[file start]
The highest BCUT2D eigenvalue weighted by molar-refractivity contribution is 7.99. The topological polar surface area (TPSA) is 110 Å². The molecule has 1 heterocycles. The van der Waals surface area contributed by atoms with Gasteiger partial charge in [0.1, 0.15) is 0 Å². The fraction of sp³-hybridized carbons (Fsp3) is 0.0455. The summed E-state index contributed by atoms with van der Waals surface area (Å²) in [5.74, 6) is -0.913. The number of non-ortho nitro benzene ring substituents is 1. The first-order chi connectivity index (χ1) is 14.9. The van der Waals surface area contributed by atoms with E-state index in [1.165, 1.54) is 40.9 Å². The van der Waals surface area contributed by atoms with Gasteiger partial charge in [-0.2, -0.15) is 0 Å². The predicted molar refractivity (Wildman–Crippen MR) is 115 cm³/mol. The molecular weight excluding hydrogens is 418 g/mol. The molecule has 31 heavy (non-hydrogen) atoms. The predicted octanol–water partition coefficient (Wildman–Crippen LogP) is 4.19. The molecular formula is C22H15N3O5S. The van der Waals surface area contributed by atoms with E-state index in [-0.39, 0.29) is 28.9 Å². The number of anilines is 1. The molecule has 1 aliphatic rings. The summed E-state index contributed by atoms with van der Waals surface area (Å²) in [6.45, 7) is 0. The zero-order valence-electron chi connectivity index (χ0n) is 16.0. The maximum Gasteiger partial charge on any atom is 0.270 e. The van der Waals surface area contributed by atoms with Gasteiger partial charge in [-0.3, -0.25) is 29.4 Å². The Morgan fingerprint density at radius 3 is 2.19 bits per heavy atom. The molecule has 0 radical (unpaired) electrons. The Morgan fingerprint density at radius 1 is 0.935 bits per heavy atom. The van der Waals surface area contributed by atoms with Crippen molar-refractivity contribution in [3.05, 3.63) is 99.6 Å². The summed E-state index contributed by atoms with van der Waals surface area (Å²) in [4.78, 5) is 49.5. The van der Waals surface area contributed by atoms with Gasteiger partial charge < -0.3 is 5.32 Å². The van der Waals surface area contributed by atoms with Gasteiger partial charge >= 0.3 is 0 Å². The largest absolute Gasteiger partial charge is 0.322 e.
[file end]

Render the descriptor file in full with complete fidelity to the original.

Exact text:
The highest BCUT2D eigenvalue weighted by molar-refractivity contribution is 7.99. The topological polar surface area (TPSA) is 110 Å². The molecule has 1 heterocycles. The van der Waals surface area contributed by atoms with Gasteiger partial charge in [0.1, 0.15) is 0 Å². The fraction of sp³-hybridized carbons (Fsp3) is 0.0455. The summed E-state index contributed by atoms with van der Waals surface area (Å²) in [5.74, 6) is -0.913. The number of non-ortho nitro benzene ring substituents is 1. The first-order chi connectivity index (χ1) is 14.9. The van der Waals surface area contributed by atoms with E-state index in [1.165, 1.54) is 40.9 Å². The van der Waals surface area contributed by atoms with Gasteiger partial charge in [-0.2, -0.15) is 0 Å². The predicted molar refractivity (Wildman–Crippen MR) is 115 cm³/mol. The molecular weight excluding hydrogens is 418 g/mol. The molecule has 31 heavy (non-hydrogen) atoms. The predicted octanol–water partition coefficient (Wildman–Crippen LogP) is 4.19. The molecular formula is C22H15N3O5S. The van der Waals surface area contributed by atoms with E-state index in [-0.39, 0.29) is 28.9 Å². The number of anilines is 1. The molecule has 1 aliphatic rings. The summed E-state index contributed by atoms with van der Waals surface area (Å²) in [6.45, 7) is 0. The zero-order valence-electron chi connectivity index (χ0n) is 16.0. The maximum Gasteiger partial charge on any atom is 0.270 e. The van der Waals surface area contributed by atoms with Gasteiger partial charge in [-0.3, -0.25) is 29.4 Å². The Morgan fingerprint density at radius 3 is 2.19 bits per heavy atom. The molecule has 0 radical (unpaired) electrons. The Morgan fingerprint density at radius 1 is 0.935 bits per heavy atom. The van der Waals surface area contributed by atoms with Crippen molar-refractivity contribution in [3.05, 3.63) is 99.6 Å². The summed E-state index contributed by atoms with van der Waals surface area (Å²) in [4.78, 5) is 49.5. The van der Waals surface area contributed by atoms with Gasteiger partial charge < -0.3 is 5.32 Å². The van der Waals surface area contributed by atoms with Gasteiger partial charge >= 0.3 is 0 Å². The largest absolute Gasteiger partial charge is 0.322 e.